MVB to Churchill Caldom Cambreleng, 9 December 1828

MVB to C[hurchill] C[aldom] C[ambreleng], 9 December 1828


My dear Sir

You rogue you. You have put me in a peck of trouble. Throughout my dominions, the story is that I am to be married to Mrs. O. S. in a few weeks & all upon your authority, said to be a positive communication from you to Mr Coleman, from him to David B Ogden & from him, of course to the world. If Gen. Jackson has any regard for me I hope he will let me try and execute you under the <seccond> section & I shall ask no farther favour from him. I thank you Kindly for your letter. It shall go in mitigation of your punishment & if you speedily give me a detailed account of all the sayings & doings of Washington as well in the female as political departments I <will> may forgive you for <bringing> all the young & old & middle aged women in this vicinity & state upon my bark. Say to McLane that I have heard rumours of the great difficulties he has had to encounter upon the subject of quarters & that as soon as his mind is composed enough I hope to hear from him. I would have given a trifle to have seen him cooped up in that Barn of a house of old Major Wheaton. Remember me most kindly to Col Drayton. Tell him I hope he will keep you in order. As to Mr Rives & particularly Mrs. Rives what shall I say. I will not believe ^in^ your good fortune as to the latter until I know that she has actually arrived. In the mean time thank Mr Rives for his late letter & ask him to favour me in that way again. It would be superfluous to say how much I regard him. One word to Mrs. <illegible>. If she has any sense of shame left she will make me a suitable acknowledgment for remaining several hours under the same roof with me without causing me to be informed of it. The moment I heard of her arrival I went in pursuit but the bird had flown. If you see Calvert remember me to him & tell the fair Eugenia Mott if you & she do not make a match this winter I shall throw myself at her feet as I am thereafter as my public avocations will allow. My next letter may be more grave & more suitable to my coming dignity and your magnificence.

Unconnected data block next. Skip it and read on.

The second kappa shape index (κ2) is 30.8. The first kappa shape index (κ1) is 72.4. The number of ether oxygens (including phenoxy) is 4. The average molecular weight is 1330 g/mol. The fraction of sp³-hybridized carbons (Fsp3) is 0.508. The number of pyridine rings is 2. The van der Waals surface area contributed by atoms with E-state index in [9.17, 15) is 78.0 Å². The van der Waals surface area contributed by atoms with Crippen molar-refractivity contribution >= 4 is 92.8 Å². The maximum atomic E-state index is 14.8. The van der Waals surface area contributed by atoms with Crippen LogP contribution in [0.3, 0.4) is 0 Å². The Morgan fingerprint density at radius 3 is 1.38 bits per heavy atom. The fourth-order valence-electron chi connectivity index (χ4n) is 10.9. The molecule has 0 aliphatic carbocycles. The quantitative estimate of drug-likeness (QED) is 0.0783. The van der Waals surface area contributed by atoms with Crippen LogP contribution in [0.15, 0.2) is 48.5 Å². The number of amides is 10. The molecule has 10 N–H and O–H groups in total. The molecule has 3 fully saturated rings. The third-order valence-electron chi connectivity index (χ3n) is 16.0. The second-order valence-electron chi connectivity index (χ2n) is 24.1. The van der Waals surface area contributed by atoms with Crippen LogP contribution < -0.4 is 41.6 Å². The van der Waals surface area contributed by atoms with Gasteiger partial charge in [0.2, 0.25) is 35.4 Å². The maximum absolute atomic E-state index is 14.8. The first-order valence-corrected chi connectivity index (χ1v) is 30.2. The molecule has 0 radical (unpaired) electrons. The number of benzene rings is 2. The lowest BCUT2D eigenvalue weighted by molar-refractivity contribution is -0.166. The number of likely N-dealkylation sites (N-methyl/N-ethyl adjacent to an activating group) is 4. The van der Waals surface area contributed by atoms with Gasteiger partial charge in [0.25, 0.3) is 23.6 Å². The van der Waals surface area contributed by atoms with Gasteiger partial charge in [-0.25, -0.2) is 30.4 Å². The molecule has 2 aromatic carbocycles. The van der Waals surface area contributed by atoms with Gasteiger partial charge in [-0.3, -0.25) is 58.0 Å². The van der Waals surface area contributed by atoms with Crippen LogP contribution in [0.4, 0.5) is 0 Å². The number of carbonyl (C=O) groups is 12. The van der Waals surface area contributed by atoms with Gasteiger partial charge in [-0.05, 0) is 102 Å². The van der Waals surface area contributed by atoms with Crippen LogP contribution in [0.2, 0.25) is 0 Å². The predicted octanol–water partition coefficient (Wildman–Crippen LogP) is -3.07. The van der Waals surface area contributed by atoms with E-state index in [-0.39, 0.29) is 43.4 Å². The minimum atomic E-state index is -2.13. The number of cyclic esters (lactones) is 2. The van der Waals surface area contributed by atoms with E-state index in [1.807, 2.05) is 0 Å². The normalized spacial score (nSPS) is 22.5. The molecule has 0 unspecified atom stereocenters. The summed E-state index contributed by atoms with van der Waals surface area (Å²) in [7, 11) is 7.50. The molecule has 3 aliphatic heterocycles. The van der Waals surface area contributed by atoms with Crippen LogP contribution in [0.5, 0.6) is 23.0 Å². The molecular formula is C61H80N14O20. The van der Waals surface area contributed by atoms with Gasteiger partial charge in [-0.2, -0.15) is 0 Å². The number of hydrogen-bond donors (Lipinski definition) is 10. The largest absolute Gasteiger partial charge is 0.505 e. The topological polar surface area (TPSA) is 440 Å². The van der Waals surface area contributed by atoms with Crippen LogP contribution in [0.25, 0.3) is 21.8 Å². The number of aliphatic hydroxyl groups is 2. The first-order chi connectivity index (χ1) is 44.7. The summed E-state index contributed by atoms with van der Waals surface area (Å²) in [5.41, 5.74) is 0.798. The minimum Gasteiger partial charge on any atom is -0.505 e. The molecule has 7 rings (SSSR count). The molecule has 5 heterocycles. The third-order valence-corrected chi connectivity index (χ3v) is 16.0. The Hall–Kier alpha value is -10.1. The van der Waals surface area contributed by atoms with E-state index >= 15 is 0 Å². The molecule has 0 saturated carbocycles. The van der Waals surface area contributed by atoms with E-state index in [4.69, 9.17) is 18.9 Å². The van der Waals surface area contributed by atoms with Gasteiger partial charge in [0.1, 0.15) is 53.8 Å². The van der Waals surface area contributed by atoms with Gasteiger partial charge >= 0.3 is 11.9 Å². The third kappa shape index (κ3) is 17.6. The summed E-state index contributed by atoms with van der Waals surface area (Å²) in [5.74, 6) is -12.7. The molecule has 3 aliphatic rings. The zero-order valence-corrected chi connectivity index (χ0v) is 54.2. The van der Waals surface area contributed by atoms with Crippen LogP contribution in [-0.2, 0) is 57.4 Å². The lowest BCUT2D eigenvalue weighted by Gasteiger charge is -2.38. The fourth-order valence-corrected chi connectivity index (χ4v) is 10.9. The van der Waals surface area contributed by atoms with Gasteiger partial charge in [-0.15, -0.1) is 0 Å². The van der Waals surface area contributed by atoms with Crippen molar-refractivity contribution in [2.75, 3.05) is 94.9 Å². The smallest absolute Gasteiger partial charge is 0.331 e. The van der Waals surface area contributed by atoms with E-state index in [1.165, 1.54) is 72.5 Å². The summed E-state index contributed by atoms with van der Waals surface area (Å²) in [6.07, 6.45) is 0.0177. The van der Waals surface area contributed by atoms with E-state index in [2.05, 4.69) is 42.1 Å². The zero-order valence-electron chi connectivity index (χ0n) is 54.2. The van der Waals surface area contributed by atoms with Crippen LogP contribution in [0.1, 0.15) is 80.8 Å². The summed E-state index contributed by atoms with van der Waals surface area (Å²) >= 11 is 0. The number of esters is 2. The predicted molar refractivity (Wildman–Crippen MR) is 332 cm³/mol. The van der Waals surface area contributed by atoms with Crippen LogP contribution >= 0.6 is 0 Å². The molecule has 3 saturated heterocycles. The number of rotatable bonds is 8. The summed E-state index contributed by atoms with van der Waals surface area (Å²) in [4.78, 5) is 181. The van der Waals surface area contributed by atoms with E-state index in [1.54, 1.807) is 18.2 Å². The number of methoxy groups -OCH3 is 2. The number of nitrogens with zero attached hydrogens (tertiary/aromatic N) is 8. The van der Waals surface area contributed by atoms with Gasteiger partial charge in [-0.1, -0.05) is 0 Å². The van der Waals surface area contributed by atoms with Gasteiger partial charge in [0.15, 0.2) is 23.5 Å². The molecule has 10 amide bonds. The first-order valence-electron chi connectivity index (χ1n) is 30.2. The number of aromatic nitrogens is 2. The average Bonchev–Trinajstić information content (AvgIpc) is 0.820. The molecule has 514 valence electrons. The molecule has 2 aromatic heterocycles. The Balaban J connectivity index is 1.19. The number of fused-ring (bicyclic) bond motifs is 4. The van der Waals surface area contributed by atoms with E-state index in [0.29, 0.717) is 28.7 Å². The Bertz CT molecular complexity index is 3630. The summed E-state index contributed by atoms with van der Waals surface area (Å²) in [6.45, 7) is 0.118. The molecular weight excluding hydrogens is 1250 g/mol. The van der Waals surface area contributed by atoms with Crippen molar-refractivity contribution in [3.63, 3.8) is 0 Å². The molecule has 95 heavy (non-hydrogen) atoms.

Yours truly


P.S. I have been honored with visits from Gov Yates, Judge Woodward & Genl Root this morng. which would make me the best Senator.


My son Abrm. is anxious to be removed from Chicago to Niagaira & if it is consistent I wish it may be done. Will you have the goodness to speak to Genl. Macomb upon the subject?

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